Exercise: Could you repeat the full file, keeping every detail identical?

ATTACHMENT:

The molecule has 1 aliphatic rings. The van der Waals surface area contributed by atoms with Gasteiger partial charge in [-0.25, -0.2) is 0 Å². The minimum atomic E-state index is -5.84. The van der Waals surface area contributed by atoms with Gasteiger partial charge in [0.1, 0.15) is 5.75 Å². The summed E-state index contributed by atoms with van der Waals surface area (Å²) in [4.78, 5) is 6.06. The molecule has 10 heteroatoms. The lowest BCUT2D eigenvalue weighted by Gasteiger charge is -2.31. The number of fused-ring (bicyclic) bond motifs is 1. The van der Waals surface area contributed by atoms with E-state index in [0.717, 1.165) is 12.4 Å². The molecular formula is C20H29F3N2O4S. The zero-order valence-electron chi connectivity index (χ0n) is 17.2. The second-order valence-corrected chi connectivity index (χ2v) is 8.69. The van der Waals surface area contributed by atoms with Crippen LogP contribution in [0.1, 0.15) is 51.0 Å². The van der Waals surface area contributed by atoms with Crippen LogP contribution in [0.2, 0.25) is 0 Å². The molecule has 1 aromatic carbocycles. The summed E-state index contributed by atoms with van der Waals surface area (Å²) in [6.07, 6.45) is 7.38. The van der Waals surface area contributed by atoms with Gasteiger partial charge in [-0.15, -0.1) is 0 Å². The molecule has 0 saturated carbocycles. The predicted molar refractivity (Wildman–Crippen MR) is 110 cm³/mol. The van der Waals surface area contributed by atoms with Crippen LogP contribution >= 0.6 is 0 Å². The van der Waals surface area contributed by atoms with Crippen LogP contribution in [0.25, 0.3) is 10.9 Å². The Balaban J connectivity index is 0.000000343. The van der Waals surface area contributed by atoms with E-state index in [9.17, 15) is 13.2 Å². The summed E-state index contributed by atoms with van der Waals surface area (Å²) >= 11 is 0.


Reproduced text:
The molecule has 1 aliphatic rings. The van der Waals surface area contributed by atoms with Gasteiger partial charge in [-0.25, -0.2) is 0 Å². The minimum atomic E-state index is -5.84. The van der Waals surface area contributed by atoms with Gasteiger partial charge in [0.1, 0.15) is 5.75 Å². The summed E-state index contributed by atoms with van der Waals surface area (Å²) in [4.78, 5) is 6.06. The molecule has 10 heteroatoms. The lowest BCUT2D eigenvalue weighted by Gasteiger charge is -2.31. The number of fused-ring (bicyclic) bond motifs is 1. The van der Waals surface area contributed by atoms with E-state index in [0.717, 1.165) is 12.4 Å². The molecular formula is C20H29F3N2O4S. The zero-order valence-electron chi connectivity index (χ0n) is 17.2. The second-order valence-corrected chi connectivity index (χ2v) is 8.69. The van der Waals surface area contributed by atoms with Crippen LogP contribution in [0.1, 0.15) is 51.0 Å². The van der Waals surface area contributed by atoms with Crippen LogP contribution in [0.2, 0.25) is 0 Å². The molecule has 1 aromatic carbocycles. The summed E-state index contributed by atoms with van der Waals surface area (Å²) in [6.07, 6.45) is 7.38. The van der Waals surface area contributed by atoms with Gasteiger partial charge in [-0.15, -0.1) is 0 Å². The molecule has 0 saturated carbocycles. The predicted molar refractivity (Wildman–Crippen MR) is 110 cm³/mol. The van der Waals surface area contributed by atoms with Crippen LogP contribution >= 0.6 is 0 Å². The van der Waals surface area contributed by atoms with Crippen LogP contribution in [0.25, 0.3) is 10.9 Å². The Balaban J connectivity index is 0.000000343. The van der Waals surface area contributed by atoms with E-state index in [9.17, 15) is 13.2 Å². The summed E-state index contributed by atoms with van der Waals surface area (Å²) >= 11 is 0.